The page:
Application for gun buyers drawing controversy


At Houston Gun Forum, you can buy a handgun, long-gun, or even an assault rifle.

"They just want to be able to protect themselves and their family," the store's owner, Ryan Hansen, said.

But before you buy a gun, you have to fill out a firearms transaction record. This form has been around for years, but a new version just came out. In it, you have to answer the questions you might expect: your name, address, what kind of gun you're buying. But in this new version, race and ethnicity are separated into two different sections.

So first, you have to answer "yes" or "no" for being Hispanic or Latino. Then, you have to fill out your race. Both boxes have to be filled out for the form to be valid.

"They have to pick something from 10B, so a lot of the Hispanic people are confused because they have to choose from other races," Hansen said.

"So what do you tell them to do when they come to your store and are confused?" we asked him.

"Pick the one they like the most, like Hawaiian," he replied.

Herlinda Garcia is the district director for LULAC, the League of United Latin American Citizens.

"The objection I have is to being singled out in a separate box," Garcia said. "Why am I different than everybody else? You shouldn't be. We're all the same. We're all supposed to be equal, so why am I being singled out?"

The form was released by the Bureau Of Alcohol, Tobacco, Firearms and Explosives. But the ATF wouldn't do an interview with us. Instead, a local spokesperson said in an email quote:

"Question 10 was revised due to an Office of Management and Budget requirement that every form issued by the federal government that collects race and ethnicity information must use separate questions wherever feasible for reporting race and ethnicity."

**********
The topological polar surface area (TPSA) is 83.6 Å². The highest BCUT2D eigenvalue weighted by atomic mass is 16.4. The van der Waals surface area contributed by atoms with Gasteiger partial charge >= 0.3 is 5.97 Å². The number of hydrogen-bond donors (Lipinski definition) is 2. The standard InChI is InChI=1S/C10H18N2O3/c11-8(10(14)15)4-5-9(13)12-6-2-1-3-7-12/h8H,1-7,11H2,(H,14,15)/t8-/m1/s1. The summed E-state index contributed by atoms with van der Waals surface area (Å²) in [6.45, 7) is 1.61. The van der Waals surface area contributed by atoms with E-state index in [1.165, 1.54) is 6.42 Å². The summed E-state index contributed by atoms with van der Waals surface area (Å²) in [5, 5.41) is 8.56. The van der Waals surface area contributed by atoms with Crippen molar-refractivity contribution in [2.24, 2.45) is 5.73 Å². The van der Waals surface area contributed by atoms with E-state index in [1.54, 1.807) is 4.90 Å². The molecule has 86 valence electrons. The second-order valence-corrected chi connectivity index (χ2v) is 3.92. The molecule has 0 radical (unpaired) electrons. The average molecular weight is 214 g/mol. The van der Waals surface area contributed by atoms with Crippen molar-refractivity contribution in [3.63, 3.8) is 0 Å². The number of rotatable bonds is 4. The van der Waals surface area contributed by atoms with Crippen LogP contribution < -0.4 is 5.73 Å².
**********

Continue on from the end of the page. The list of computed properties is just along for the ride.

She goes on to say, "I can't answer why the office of management and budget instituted the changes, but ATF does require that all spaces are filled in on the 4473."

Sounds like the ATF can't explain its own form, so we went to your elected officials for answers.

"It's wrong. It has to change," Congressman Ted Poe said.

Poe owns several firearms, so he's filled out similar forms before. Even he's surprised what he sees here.

"It singles out the Hispanic community, and it discriminates against them over other races," Poe said. "But no race should be required to purchase a gun in the United States."

So, the congressman makes a promise.

"I will personally look into this and I think other members of Congress will, too. We will see what our options are," Poe said. "First option, of course, will be to tell those at the ATF to remove this from the form. If that doesn't work then we will pursue legislation to correct this."

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